“The brain doesn’t lie,” says Martin Paulus, a psychiatrist at the University of California, San Diego, who has worked with fMRI-based techniques to determine levels of drug addiction. “If I were to ask you, ‘Do you like to watch porn movies?’ you might say, ‘Well, no, of course not.’ And then I show you a porn movie, and your nucleus accumbens lights up, and I know that you’re not telling me the truth,” he says. “Therein lie some real ethical issues.”

Gallant agrees that “decoding brain activity could have serious ethical and privacy implications downstream.” But he also points out that there are many years worth of technical hurdles to be overcome before machines could covertly and remotely read people’s thoughts, and in the meantime even his decoder remains relatively primitive. For example, the decoder makes use of a relatively small set of image features.

“Our initial experiments used black and white, still images,” he says, “because including color and motion makes model estimation more difficult.”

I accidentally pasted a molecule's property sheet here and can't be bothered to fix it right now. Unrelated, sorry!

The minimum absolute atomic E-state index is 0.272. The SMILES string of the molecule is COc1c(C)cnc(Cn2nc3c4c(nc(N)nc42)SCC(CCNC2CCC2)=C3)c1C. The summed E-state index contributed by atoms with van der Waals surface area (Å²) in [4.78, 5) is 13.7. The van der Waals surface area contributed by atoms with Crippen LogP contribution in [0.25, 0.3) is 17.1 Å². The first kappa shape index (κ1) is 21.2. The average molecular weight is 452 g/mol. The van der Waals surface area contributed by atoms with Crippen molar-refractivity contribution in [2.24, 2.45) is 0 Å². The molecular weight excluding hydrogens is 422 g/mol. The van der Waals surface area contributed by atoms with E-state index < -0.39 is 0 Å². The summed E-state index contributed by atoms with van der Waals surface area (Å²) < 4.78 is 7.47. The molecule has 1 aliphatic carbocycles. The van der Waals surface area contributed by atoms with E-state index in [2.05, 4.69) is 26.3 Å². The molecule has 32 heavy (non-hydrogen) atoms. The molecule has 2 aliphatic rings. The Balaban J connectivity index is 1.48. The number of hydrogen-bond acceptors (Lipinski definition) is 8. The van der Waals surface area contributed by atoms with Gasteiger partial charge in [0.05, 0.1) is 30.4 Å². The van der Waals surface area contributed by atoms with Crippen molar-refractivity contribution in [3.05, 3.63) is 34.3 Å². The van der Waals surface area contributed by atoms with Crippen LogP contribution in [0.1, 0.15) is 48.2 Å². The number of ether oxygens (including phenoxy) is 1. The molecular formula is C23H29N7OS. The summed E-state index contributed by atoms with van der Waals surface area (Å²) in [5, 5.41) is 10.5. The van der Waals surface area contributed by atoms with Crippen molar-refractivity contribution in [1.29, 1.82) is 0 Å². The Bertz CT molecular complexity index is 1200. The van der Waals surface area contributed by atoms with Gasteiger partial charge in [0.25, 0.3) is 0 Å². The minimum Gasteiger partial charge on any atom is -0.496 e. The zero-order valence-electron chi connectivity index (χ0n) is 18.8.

The decoder also focused only on the primary visual cortex. Actual visual perception is known to involve not only “bottom-up” processing from primary sensory areas but also “top-down” inputs, essentially from memory areas, which tend to drive the perception of images into expected, readily-recognizable forms. “A more general brain decoding device would certainly have to take these top-down effects into account,” Gallant says.

The largest set of technological hurdles come from fMRI itself. “The fMRI technique is fairly noisy,” Gallant says, “because it doesn’t measure neural activity directly. Instead, it measures changes in blood flow indirectly caused by neural activity.”